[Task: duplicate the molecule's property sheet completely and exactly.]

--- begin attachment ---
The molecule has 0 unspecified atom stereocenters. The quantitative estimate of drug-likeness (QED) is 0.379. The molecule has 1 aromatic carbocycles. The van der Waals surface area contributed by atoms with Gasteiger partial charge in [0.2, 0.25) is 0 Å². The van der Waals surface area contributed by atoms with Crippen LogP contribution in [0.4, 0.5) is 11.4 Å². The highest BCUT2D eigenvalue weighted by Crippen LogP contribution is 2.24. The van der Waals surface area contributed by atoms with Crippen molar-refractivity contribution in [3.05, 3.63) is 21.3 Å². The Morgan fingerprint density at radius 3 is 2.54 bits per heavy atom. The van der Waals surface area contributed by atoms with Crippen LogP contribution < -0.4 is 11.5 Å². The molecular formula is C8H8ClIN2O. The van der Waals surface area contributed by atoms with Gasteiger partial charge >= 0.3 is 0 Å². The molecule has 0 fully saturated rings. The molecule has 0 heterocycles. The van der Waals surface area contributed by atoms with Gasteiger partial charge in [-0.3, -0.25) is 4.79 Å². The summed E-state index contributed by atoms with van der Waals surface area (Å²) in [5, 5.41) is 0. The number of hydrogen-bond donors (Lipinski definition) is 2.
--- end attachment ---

The molecule has 0 unspecified atom stereocenters. The quantitative estimate of drug-likeness (QED) is 0.379. The molecule has 1 aromatic carbocycles. The van der Waals surface area contributed by atoms with Gasteiger partial charge in [0.2, 0.25) is 0 Å². The van der Waals surface area contributed by atoms with Crippen LogP contribution in [0.4, 0.5) is 11.4 Å². The highest BCUT2D eigenvalue weighted by Crippen LogP contribution is 2.24. The van der Waals surface area contributed by atoms with Crippen molar-refractivity contribution in [3.05, 3.63) is 21.3 Å². The Morgan fingerprint density at radius 3 is 2.54 bits per heavy atom. The van der Waals surface area contributed by atoms with Crippen LogP contribution < -0.4 is 11.5 Å². The molecular formula is C8H8ClIN2O. The van der Waals surface area contributed by atoms with Gasteiger partial charge >= 0.3 is 0 Å². The molecule has 0 fully saturated rings. The molecule has 0 heterocycles. The van der Waals surface area contributed by atoms with Gasteiger partial charge in [-0.3, -0.25) is 4.79 Å². The summed E-state index contributed by atoms with van der Waals surface area (Å²) in [5, 5.41) is 0. The number of hydrogen-bond donors (Lipinski definition) is 2.